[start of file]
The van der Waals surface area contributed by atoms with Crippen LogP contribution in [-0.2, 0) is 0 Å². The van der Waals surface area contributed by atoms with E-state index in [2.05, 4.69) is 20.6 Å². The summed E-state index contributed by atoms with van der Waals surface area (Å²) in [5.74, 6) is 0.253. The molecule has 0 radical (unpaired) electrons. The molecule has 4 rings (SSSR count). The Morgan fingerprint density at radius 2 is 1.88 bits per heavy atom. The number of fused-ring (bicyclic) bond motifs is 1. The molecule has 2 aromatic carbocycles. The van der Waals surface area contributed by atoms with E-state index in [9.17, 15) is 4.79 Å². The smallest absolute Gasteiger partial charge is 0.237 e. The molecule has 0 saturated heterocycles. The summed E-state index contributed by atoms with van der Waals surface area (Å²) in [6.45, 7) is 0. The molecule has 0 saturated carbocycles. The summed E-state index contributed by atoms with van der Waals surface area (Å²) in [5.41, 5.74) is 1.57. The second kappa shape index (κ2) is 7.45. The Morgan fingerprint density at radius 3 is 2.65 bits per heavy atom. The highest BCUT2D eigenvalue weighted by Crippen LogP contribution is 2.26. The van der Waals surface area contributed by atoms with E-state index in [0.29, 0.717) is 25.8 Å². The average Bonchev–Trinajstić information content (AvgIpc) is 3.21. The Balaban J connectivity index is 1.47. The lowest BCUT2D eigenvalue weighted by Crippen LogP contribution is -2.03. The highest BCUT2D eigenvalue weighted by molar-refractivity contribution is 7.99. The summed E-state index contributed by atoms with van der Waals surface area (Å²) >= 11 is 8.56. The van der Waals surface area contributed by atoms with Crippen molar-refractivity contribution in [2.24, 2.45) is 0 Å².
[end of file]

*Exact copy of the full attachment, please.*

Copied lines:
The van der Waals surface area contributed by atoms with Crippen LogP contribution in [-0.2, 0) is 0 Å². The van der Waals surface area contributed by atoms with E-state index in [2.05, 4.69) is 20.6 Å². The summed E-state index contributed by atoms with van der Waals surface area (Å²) in [5.74, 6) is 0.253. The molecule has 0 radical (unpaired) electrons. The molecule has 4 rings (SSSR count). The Morgan fingerprint density at radius 2 is 1.88 bits per heavy atom. The number of fused-ring (bicyclic) bond motifs is 1. The molecule has 2 aromatic carbocycles. The van der Waals surface area contributed by atoms with E-state index in [9.17, 15) is 4.79 Å². The smallest absolute Gasteiger partial charge is 0.237 e. The molecule has 0 saturated heterocycles. The summed E-state index contributed by atoms with van der Waals surface area (Å²) in [6.45, 7) is 0. The molecule has 0 saturated carbocycles. The summed E-state index contributed by atoms with van der Waals surface area (Å²) in [5.41, 5.74) is 1.57. The second kappa shape index (κ2) is 7.45. The Morgan fingerprint density at radius 3 is 2.65 bits per heavy atom. The highest BCUT2D eigenvalue weighted by Crippen LogP contribution is 2.26. The van der Waals surface area contributed by atoms with E-state index in [0.29, 0.717) is 25.8 Å². The average Bonchev–Trinajstić information content (AvgIpc) is 3.21. The Balaban J connectivity index is 1.47. The lowest BCUT2D eigenvalue weighted by Crippen LogP contribution is -2.03. The highest BCUT2D eigenvalue weighted by molar-refractivity contribution is 7.99. The summed E-state index contributed by atoms with van der Waals surface area (Å²) >= 11 is 8.56. The van der Waals surface area contributed by atoms with Crippen molar-refractivity contribution in [2.24, 2.45) is 0 Å².